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There are many different views about refugees in Australian society, where illegal boat people and over flowing detention centres are a controversial problem today. Go Back To Where You Came From is a documentary directed by Ivan O’Mahoney about a social experiment that challenges the dominant views of six Australians about refugees and asylum seekers. These six Australians are taken on a 25 day journey where they are placed into the troubled “worlds” of refugees. For a few of the Australians it is their first time overseas but, for all of them it is the most challenging and confronting experience of their lives.
This essay will discuss the codes and conventions used in this documentary to position and challenge the cultural assumptions and beliefs of the viewer. One of the main techniques used in the documentary was to present the stories of the six Australians using a “reality TV” format. The camera was an observer of the reactions and raw emotions showed from the Australians as they experienced first-hand the troubles of many refugees. We see this clearly this when they are on the asylum seeker boat.
A heated argument broke out between Raye and Raquel, stress levels were high and panic rose when the boat started to sink. Through this technique characterisation is developed and we follow the changes in the six Australians’ views and attitudes as they live with and get to know refugees in Australia, Malaysia, Africa, Jordan and Iraq. For example, in the beginning of the documentary Raquel states, “I guess I am a bit racist, I just don’t like black people. ” However, by the end of the first episode Raquel reaches out and comforts Maisara, from the Congo, “You’re a lovely lady.
You don’t deserve this. ” During her time in the refugee camp in Kenya we see further changes in Raquel. She states that she will no longer use the term “black people” instead she will say Africans. We see this characterisation develop in all of the characters with the exception of Darren who remains fixed that asylum seekers decision to come by boat is wrong. Another technique used in the documentary to challenge the viewers’ assumptions was the use of narration to present facts about the refugee situation. These facts and figures give the viewers a truthful and realistic picture of the situation.
Some beliefs that exist in Australian society are that we are taking in too many refugees; they are criminals, they are taking over Australia, using Australian tax payers’ money and changing our culture. However, we are presented with facts and figures that change our assumptions. For example, more than 30 million people have fled their homes with nothing but the clothes they wear, boat smugglers charge up to and over $10, 000 US dollars, 13, 000 refugees are accepted annually only 2,000 of those refugees arrive by boat.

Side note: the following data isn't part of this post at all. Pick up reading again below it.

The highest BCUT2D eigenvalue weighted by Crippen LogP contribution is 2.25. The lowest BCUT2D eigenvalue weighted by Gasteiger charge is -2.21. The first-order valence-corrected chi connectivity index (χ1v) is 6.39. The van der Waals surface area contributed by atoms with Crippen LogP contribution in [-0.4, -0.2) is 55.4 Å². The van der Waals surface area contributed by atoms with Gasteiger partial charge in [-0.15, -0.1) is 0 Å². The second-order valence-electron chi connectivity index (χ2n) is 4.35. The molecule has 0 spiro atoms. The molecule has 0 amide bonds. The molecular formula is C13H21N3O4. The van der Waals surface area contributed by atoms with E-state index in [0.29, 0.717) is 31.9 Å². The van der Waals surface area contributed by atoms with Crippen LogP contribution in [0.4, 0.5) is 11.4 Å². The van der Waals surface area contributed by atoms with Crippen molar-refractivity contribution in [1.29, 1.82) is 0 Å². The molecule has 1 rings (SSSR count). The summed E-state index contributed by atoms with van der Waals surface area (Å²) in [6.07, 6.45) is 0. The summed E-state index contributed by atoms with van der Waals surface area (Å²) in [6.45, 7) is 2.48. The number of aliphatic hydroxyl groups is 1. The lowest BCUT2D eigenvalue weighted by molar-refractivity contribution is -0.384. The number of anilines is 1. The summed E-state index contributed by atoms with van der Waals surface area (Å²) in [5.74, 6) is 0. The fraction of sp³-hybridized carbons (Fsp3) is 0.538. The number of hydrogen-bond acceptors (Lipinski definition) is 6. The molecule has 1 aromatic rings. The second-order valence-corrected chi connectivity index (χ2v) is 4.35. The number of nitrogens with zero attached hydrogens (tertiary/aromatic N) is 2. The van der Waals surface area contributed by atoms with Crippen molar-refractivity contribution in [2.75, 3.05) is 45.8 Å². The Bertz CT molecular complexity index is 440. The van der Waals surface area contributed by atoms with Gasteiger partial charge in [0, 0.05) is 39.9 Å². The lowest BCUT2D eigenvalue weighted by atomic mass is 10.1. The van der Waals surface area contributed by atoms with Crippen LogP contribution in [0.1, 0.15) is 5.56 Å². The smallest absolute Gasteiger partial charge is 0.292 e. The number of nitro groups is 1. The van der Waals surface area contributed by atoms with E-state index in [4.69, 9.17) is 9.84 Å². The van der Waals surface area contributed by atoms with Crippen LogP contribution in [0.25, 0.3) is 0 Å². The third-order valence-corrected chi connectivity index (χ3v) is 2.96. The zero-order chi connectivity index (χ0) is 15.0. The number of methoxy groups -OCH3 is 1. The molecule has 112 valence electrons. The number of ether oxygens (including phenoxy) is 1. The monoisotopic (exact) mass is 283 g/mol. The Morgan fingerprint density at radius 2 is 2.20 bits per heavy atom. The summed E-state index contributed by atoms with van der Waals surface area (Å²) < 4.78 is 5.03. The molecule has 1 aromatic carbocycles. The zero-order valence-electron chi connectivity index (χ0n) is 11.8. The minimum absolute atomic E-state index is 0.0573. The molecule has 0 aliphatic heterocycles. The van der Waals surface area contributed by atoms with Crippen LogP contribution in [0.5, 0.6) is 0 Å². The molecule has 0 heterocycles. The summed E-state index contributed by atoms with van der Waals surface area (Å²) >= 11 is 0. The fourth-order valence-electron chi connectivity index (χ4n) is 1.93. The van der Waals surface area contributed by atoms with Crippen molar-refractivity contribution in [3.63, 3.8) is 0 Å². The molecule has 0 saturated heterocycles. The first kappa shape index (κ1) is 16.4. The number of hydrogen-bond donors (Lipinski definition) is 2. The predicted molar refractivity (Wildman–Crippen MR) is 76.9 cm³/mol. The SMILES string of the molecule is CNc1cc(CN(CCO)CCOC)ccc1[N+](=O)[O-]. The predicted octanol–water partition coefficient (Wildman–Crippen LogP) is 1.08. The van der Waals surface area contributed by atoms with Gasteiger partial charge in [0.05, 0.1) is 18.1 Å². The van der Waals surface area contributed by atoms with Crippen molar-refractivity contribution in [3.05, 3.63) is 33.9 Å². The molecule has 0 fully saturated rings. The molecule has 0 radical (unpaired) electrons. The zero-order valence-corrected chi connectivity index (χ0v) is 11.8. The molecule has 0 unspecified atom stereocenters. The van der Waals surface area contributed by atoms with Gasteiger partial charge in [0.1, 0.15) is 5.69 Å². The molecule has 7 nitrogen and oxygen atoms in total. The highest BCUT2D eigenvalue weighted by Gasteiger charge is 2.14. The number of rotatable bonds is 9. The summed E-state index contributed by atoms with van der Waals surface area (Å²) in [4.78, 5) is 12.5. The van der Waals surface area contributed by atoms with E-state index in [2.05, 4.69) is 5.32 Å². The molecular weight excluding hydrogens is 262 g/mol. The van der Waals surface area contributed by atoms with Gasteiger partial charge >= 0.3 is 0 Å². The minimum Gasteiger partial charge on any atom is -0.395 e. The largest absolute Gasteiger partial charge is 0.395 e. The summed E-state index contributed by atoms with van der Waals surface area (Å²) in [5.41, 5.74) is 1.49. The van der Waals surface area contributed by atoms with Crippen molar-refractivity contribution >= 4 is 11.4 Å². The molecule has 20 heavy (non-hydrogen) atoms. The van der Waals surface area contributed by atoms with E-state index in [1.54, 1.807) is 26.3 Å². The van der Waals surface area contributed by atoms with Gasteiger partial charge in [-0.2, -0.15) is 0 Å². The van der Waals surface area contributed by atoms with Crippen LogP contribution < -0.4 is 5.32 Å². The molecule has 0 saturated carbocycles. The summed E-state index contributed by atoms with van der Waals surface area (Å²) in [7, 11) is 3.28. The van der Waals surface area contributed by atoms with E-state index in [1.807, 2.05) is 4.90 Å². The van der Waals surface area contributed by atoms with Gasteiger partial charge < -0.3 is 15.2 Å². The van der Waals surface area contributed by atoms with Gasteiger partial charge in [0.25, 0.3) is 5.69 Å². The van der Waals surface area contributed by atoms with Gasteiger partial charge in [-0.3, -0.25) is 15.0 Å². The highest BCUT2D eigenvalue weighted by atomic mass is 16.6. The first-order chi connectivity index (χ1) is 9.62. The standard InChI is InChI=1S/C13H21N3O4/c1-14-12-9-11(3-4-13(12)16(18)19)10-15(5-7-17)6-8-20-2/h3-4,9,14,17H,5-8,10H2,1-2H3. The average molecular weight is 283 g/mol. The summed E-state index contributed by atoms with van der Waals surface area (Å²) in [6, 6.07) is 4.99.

Despite what many people think, like Raye who believed refugees in Australia are “handed everything on a gold platter,” life in detention centres is hard. In Villawood Detention Centre, over 9 months, three detainees committed suicide and 18 caused self-harm. Finally, camera angles and shots were used cleverly to draw the viewer into the journey of the six Australians and the lives of the refugees. Close-ups were used to capture emotions and feelings of the characters. For example, during the immigration raid in Malaysia, close-up camera shots showed the fear, confusion and also shock on the six Australians.
Close-ups were also effective during the interview sequences where the camera zoomed in on the faces to capture the emotions of what was being said. In addition wide-angle and landscape shots captured setting such as the barren and dry terrain of Kenya and the desolate and dusty landscape of Iraq. While flying over Malaysia and Kenya, the camera panned across large areas showing makeshift huts and buildings indicating how immense the refugee problem is. So, in the end was the social experiment a success in challenging dominant beliefs and attitudes towards refugees?
From the characters final comments, we realise that their original attitudes, beliefs and assumptions had been changed even if was just a little for some. As a viewer, my own beliefs and assumptions were also challenged to be more empathetic and also to be more critical of what I see and hear on the media. In Dr David Corlett’s final words in the documentary, we are challenged to remember that the refugee issue is very complex and we should never forget, “the humanity of people concerned and their right to live free from fear of persecution. ”